Vegetables provide essential vitamins and minerals and are a major part of a well-balanced diet. Is it possible for good nutrition to be available in a can? The answer is yes! According to the Academy of Nutrition and Dietetics, canned vegetables can be nutritious, cost-saving, portable, and quick.
The 2015–2020 Dietary Guidelines for Americans recommend that Americans consume more fruits and vegetables as part of an overall dietary pattern to reduce the risk for diet-related chronic diseases such as cardiovascular disease, type 2 diabetes, some cancers, and obesity. The Choose MyPlate food system recommends that individuals make half their plate fruits and vegetables. More specifically, each day women need 2-1/2 cups of vegetables, men need 3 cups, and children less than 9 years old need 1-1/2 cups.
About Canned Vegetables
Canned vegetables are often processed immediately after they are harvested. The canning process (high temperatures and sterile containers) destroys organisms that would cause spoilage. Canned food remains safe as long as the container remains intact.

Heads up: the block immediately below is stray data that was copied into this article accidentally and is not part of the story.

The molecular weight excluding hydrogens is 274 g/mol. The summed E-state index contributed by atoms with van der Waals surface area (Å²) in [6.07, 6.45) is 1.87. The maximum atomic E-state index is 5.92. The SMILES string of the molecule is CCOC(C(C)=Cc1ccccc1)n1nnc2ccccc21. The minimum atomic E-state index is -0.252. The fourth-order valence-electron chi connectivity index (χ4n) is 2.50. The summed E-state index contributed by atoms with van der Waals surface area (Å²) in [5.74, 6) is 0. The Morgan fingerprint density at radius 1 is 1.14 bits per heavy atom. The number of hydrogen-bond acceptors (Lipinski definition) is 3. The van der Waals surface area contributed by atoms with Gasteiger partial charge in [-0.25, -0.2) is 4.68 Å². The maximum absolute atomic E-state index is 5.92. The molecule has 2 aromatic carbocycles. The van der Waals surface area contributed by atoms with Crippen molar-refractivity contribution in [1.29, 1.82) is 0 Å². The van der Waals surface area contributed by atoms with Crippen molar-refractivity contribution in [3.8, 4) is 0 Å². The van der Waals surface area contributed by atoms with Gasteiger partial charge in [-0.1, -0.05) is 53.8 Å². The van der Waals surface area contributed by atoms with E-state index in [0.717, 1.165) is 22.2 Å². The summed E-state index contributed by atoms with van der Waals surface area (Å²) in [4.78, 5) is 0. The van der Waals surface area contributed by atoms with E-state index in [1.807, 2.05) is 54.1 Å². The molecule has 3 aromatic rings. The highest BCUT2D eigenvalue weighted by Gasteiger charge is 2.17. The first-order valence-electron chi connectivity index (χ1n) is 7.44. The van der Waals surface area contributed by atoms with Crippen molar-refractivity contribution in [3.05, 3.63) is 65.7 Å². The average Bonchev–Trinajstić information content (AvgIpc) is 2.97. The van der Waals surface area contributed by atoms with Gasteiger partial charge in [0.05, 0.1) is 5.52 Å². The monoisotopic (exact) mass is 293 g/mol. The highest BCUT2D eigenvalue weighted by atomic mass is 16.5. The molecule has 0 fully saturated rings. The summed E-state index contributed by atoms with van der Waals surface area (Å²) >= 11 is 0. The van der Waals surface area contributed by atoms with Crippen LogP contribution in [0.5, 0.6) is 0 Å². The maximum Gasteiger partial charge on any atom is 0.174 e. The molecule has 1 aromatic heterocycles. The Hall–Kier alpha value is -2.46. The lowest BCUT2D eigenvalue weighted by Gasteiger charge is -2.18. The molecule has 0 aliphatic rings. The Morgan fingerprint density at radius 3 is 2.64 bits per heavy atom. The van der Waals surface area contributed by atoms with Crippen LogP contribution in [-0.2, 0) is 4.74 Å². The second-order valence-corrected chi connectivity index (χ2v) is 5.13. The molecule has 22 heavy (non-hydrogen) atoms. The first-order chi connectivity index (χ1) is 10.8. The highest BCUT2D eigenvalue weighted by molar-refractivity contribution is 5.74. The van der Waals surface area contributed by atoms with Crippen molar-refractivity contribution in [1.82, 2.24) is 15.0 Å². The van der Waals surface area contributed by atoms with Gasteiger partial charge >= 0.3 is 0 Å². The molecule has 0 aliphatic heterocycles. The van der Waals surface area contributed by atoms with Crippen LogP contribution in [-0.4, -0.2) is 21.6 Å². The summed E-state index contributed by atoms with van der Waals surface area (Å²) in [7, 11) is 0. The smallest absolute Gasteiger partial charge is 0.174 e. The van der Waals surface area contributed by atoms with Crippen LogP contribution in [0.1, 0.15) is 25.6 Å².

Selection & Storage
Canned vegetables are sold throughout the year and are usually less expensive. Individuals can watch for sales and buy in bulk since canned vegetables have a longer shelf life. Store canned vegetables in a cool, dry area. Discard badly dented, swollen, and/or rusty cans. Leftovers are perishable and need to be refrigerated in a clean, sealed container.
The canning process safely preserves vegetables, so canned vegetables have no preservatives. Salt is often added to canned vegetables to enhance flavor, so read Nutrition Facts labels and choose low-sodium or sodium-free varieties.
Food preparation time can be saved by using canned vegetables, since they are already cut, sliced and pre-cooked, and requiring only reheating. Try adding canned vegetables to soups, stews, chili, spaghetti sauce and casseroles. Make your own salsa using canned diced tomatoes, jalapeno peppers, and canned corn with dried cilantro. Add canned green peas to pasta salad. Spruce up rice pilaf by adding canned vegetables. Add canned pumpkin to bread and muffins.
For healthy quick tips and recipes using canned vegetables, check out 4 Ways to Fuel with Canned Foods and Ten Key Items When Shopping for a Healthy Diet provided by Mealtime.org. Plan to eat more vegetables, whether they’re canned, frozen or fresh. Refer to How Many Vegetables Do You Need? by Fruits and Veggies More Matters.org.
- Canned Food Alliance. Adults Eat Better with Canned Fruits and Vegetables.
- Choose My Plate. All About the Vegetable Group.
- Choose My Plate. Tips: Vary Your Veggies.